Piaget's Four Stages Of Cognitive Development

1934 words - 8 pages

Describe Piaget’s four stages of cognitive development. Based on this understanding
describe how you would tailor a coaching session to suit the needs of a child who is 6 years
old.
“The influence of Piaget’s ideas in developmental psychology has been enormous. He changed how people viewed the child’s world and their methods of studying children. He was an inspiration to many who came after and took up his ideas. Piaget's ideas have generated a huge amount of research which has increased our understanding of cognitive development.” (McLeod 2009). Piaget purposed that we move through stages of cognitive development. He noticed that children showed different characteristics throughout their childhood development. The four stages of development are The Sensorimotor stage, The Preoperational Stage, The Concrete operational stage and The Formal operational stage.

The Sensorimotor stage – this stage occurs when the child is born till when he/she is two years old.
Piaget described this stage to be where the infant is making sense of the world and during this stage the infant's knowledge is limited. This is where the main senses come into play, such as touch, taste, smell etc. At this stage sport to an infant is a sensory experience, with the use of a ball for example for exploration. Object permanence was highlighted by Piaget as one of the most important accomplishments of the sensorimotor stage. Object permanence is an infant's understanding that objects exists even if the object can not be heard or seen. For example with the game Hide and Seek, a younger infant will simply believe that the person hiding has completely vanished and will be shocked once that person is visible again whereas an older infant who understands object permanence will know that the person is still there even though he/she is unseen.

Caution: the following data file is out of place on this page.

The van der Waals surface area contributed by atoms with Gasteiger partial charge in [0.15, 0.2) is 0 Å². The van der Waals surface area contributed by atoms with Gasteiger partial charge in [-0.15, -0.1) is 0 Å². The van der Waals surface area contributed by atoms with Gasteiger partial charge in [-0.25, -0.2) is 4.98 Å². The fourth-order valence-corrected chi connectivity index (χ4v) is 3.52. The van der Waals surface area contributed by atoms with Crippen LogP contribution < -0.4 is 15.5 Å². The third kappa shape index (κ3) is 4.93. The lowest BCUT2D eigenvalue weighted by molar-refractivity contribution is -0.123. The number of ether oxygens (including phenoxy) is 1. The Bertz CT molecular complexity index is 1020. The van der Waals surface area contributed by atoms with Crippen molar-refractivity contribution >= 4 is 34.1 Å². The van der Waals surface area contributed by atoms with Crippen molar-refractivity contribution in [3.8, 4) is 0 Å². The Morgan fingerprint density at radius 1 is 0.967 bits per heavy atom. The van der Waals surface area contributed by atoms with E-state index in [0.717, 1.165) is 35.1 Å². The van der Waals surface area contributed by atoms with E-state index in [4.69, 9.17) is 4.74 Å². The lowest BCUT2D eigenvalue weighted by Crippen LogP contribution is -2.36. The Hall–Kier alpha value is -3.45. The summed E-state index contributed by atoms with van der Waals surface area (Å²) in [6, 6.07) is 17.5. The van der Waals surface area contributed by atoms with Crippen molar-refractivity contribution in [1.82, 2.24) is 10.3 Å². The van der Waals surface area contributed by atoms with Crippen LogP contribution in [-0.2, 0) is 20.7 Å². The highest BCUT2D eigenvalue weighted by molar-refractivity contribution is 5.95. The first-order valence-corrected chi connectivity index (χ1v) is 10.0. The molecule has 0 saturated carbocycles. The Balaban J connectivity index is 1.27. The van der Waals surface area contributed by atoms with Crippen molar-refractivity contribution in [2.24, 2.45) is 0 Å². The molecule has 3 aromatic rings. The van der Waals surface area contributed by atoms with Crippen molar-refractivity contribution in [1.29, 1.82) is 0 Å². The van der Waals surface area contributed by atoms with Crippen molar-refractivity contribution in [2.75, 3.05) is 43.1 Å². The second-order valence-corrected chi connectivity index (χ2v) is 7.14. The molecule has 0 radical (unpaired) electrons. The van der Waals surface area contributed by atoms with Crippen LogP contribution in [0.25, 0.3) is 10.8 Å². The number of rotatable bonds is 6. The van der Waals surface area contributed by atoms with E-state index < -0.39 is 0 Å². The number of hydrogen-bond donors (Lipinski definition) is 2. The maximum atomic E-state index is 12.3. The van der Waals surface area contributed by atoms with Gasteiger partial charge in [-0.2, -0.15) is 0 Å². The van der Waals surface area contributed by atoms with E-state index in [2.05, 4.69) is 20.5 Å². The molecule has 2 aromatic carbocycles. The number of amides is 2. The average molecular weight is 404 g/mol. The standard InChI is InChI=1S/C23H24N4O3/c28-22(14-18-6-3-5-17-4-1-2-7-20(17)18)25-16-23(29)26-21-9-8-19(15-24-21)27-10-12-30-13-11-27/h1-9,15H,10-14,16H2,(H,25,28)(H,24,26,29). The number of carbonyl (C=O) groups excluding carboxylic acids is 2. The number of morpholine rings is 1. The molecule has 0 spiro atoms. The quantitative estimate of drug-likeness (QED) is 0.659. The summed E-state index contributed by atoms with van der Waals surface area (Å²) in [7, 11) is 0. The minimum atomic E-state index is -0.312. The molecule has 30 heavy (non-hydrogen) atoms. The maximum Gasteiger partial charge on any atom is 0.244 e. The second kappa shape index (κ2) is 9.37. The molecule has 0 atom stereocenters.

The Preoperational stage - A child goes through this stage approximately between the ages of two to six. The child begins to use symbols which can represent objects, for example pointing at the television might mean that the child wants to watch the television. The child's vocabulary also strengthens as well as basic skills such as jumping, running and general co-ordination. Role playing also becomes a hallmark of this stage with children often acting out roles of “mummy”, “daddy”, “doctor” and several other characters. Piaget also identifies Egocenterisim at this stage, this is where a child still cannot manipulate information mentally and the child is unable to take the point of view of other people. Piaget used the “Three Mountain Task” to demonstrate egocenterisim with children at this stage. The children were asked to choose a picture of the scene they observed, this was not a problem for the majority of the children but when asked to select a picture of what someone else would have observed when looking at the mountain from a different viewpoint inevitably the children almost always chose the scene showing their own view of the...

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